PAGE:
It is important to note that Pro completely ignored my strongest arguments, such as the second paragraph in my round 2 rebuttal and my rebuttal to point 7 (second 7, forgive the numbering error) in round 3.

Finally, Pro accuses me of "not debating right." He thinks that, in a debate, it is necessary for both sides to present an argument. Well, he's right, actually. He simply fails to realize that everything I've said is an argument, an argument of refutation. (It's the purple section. http://en.wikipedia.org...) My implicit position is "It is unknown whether religion is man-made." In order to defend that claim, I simply needed to refute any claim to the contrary, which I did.
Debate Round No. 4
43 comments have been posted on this debate. Showing 1 through 10 records.
Posted by countzander 3 years ago
countzander
I knew you didn't know what you're talking about.
Posted by countzander 3 years ago
countzander
I'll ask again.

(1) Are there any scholarly sources demonstrating that people can suffer from joint hallucinations influenced by suggestion? If so, provide them.

(2) Are there any gas leaks around Ur? Are there any hallucinogens that Abraham could have ingested?
Posted by Sagey 3 years ago
Sagey
The Evidence is in the Bible that Abraham had visions of and spoke with God, since the only people in recent times who have the same experience are from Hallucinations, then it is quite possible that Abraham was the same. Though we cannot test people living 5000 years ago, we can deduce from symptoms.
For instance, the many descriptions Joan of Arc gave of her experience has demonstrated it very likely, over 90% likely that she was suffering hallucinations.
The likelihood for Abraham suffering a hallucination, is around 60%, since there are few accounts of his possible hallucinations apart from what is written in the Bible.
All such experiences are most likely from Hallucination, there has never been anybody found who actually talks or visualizes a real god. All are hallucinatory.

Scientifically: No God Has Been Proven To Exist.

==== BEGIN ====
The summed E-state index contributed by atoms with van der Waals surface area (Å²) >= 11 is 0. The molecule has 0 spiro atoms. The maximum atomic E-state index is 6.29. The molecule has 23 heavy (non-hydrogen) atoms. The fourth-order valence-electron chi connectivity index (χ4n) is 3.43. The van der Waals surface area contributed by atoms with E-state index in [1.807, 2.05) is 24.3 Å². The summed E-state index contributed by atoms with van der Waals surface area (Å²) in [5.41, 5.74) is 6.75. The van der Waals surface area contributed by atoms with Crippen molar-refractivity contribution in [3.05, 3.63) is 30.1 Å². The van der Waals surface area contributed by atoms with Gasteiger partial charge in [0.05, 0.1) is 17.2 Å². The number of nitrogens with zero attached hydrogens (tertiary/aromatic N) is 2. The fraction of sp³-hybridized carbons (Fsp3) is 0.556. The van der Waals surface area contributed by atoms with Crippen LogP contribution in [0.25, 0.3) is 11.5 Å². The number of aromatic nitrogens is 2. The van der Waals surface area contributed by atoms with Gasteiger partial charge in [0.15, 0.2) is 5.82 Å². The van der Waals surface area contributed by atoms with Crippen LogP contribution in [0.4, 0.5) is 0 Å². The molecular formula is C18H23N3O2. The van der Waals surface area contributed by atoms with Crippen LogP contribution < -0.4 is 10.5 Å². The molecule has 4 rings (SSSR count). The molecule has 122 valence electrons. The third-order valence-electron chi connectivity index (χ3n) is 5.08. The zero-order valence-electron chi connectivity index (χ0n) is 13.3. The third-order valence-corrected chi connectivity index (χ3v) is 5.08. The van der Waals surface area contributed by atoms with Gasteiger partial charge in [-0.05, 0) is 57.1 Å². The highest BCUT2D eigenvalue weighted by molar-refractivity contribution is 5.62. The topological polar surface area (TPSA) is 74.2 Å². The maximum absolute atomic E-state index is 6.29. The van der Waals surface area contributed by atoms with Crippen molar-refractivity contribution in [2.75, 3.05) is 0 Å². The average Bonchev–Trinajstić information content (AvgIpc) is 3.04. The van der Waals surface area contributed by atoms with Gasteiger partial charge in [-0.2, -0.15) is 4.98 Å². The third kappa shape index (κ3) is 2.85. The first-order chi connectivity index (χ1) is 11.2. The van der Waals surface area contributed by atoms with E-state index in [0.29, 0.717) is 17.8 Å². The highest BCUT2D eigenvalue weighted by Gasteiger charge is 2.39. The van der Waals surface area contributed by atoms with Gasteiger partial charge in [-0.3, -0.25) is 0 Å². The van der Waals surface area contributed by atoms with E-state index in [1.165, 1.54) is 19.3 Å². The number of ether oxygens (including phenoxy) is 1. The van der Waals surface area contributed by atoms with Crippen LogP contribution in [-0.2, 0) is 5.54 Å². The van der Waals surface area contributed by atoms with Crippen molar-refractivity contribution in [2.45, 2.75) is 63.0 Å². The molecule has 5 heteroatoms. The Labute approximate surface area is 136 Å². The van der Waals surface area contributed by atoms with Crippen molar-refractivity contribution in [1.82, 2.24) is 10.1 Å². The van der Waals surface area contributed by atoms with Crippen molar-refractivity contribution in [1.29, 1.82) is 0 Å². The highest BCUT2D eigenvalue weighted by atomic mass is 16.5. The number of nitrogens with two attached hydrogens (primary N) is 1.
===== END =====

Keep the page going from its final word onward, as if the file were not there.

Experiences Like Abraham's are Mainly Hallucinatory, The Only Other Explanation Is Deliberately Deceiving People For The Purpose of Usurping.
Which is Worse:
1: Abraham The Visionary With Hallucinations.
2: Abraham The Confidence Trickster Telling Lies.
Take Your Pick?
I believe 1 is the best choice for your case.
Because 2 means you are still being Conned by this Devious Usurper.

The Assumption (yours) that Abraham saw and spoke to a real God, cannot be considered as Scientifically probable.
So you only have those two options.
Posted by countzander 3 years ago
countzander
Yes, you do need to prove Abraham suffered hallucinations. That which can be asserted without evidence can be dismissed without evidence. Since you made the assertion, you need to back it up. A mere possibility is not proof. It's possible that Abraham didn't suffer a hallucination.
You say other people have already proved it, but I'm not going to take your word for it. Where are the citations?

I'll ask again.

(1) Are there any scholarly sources demonstrating that people can suffer from joint hallucinations influenced by suggestion? If so, provide them.

(2) Are there any gas leaks around Ur? Are there any hallucinogens that Abraham could have ingested?
Posted by Sagey 3 years ago
Sagey
I don't need to prove Abraham suffered hallucinations, Neurologists, Psychologists and even Anthropologists have made such analysis of the stories of Abraham.
I've even pointed to some references where they make this as a possibility.

So I've shown that it is a possibility that Abraham suffered hallucinations.
A possibility you cannot possibly deny, no matter how silly your comments get.
So far they are getting quite ridiculous.
Yes, the burden is on you to prove that the possibility that Abraham suffered hallucinations is wrong.

Something you have indeed failed to achieve.
If I was you, I'd give up while some credibility exists.
They way you are arguing, you are losing credibility rapidly!

Capiche!
Posted by countzander 3 years ago